Review: Speed-the-Plow (Old Vic Theatre)

Speed-the-Plow at the Old Vic Theatre

Despite what you might think if you have read this blog before, I do go to see straight plays as well as musicals. In fact, rather in the manner of London buses, 2 trips are coming along for me in quick succession. Last night was Speed-the-Plow at the Old Vic, and next Monday is God of Carnage at the Gielgud Theatre.

There are some obvious parallels between the 2 productions. Both have big name film actors in the cast – Kevin Spacey and Jeff Goldblum in the former, and Ralph Fiennes in the latter. Both plays are also directed by the same man – Matthew Warchus. Unsurprisingly, I was pretty excited about both trips.

Spare tickets
Before I even entered the auditorium, I had my first shock of the evening. It turned out that we had a couple of spare tickets within our group which I didn’t want to go to waste. I asked the box office about returning tickets, and because I had booked through Ticketmaster, I was told that I would have to sell them myself to people outside the theatre! Surely that plays into the hands of touts rather than genuine fans who have been queuing? 

Seeing a line of 40-50 people (the show closes on Saturday so there aren’t many more opportunities to see the show), I decided that I would offer the tickets at face value to people who had been queuing. I was pretty surprised when the man at the front of the returns queue who I offered them to tried to haggle with me! He must have there for at least a couple of hours, and was then turning down tickets with no mark-up on them! I couldn’t help wondering whether he was tout looking to make some money for himself. Unsurprisingly, I didn’t have to go much further along the queue to find happy buyers for the spare tickets!

 

The show itself
Speed-the-Plow is a one-act, 90 minute play by David Mamet. If you want to find out more about it either the play or playwright, check here or here. Bus as the publicity for the show says:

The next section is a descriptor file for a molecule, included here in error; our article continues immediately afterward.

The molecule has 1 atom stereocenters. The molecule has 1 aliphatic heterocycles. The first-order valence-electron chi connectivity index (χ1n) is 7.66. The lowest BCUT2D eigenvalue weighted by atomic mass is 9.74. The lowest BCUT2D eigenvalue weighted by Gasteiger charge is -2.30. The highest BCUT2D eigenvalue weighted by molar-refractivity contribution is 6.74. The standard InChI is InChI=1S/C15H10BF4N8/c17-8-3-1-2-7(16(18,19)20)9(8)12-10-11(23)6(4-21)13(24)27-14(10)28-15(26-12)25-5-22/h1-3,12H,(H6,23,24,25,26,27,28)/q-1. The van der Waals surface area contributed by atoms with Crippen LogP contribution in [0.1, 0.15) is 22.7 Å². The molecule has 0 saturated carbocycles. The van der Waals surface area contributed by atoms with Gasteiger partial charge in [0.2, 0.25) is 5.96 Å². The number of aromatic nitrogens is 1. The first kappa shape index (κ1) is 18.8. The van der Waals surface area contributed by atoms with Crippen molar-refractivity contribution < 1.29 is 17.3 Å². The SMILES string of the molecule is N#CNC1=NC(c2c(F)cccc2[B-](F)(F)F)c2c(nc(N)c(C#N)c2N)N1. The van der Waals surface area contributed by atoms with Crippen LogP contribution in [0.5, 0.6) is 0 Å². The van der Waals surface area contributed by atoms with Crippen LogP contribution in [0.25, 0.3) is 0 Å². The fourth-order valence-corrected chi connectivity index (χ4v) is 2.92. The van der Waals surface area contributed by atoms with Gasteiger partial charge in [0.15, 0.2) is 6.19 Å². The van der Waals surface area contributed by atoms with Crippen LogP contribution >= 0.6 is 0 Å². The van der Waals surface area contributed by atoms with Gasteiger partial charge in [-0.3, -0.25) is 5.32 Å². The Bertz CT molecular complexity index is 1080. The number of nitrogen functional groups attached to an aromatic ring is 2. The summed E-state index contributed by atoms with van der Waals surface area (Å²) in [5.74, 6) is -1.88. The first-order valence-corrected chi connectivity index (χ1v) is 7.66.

“Mamet’s witty, caustic play – filled with his trademark rapid-fire dialogue satirises the deal making that goes on behind-the-scenes in the movie business. Hollywood producers Bobby Gould and Charlie Fox engage in a verbal boxing match centered around the eternal debate of art versus money.”

Anyone that has seen other Mamet work, including the recently-revived Glengarry Glen Ross, will know how enjoyable the “rapid-fire dialogue” can be. And in this production, Spacey and Goldblum really do justice to fantastic material.

 

The cast
It’s a cast of three, two of whom are huge Hollywood stars. I thought Kevin Spacey was magnificent, and would have stolen the show in almost every other situation. I can’t recall seeing any other actor who can play slightly-crazed as well as he does. His performance reminded in this show would have been familiar to anyone that saw him last year in A Moon for the Misbegotten, also at the Old Vic, but should take nothing away from his sheer brilliance.

Jeff Goldblum was also tremendous and it was a real treat to see him on the London stage. He had an unceasing nervous energy which was a joy to watch. It seemed like he and Kevin Spacey were having a lot of fun on stage together, and it really showed.

Laura Michelle Kelly had an incredibly tough job being on stage with these two heavyweights and for me, she just wasn’t quite in the same league. Her recent experience has been in musical theatre (Mary Poppins and Lord of the Rings), and I’m not convinced that she was a strong enough dramatic actress to pull off such a demanding part.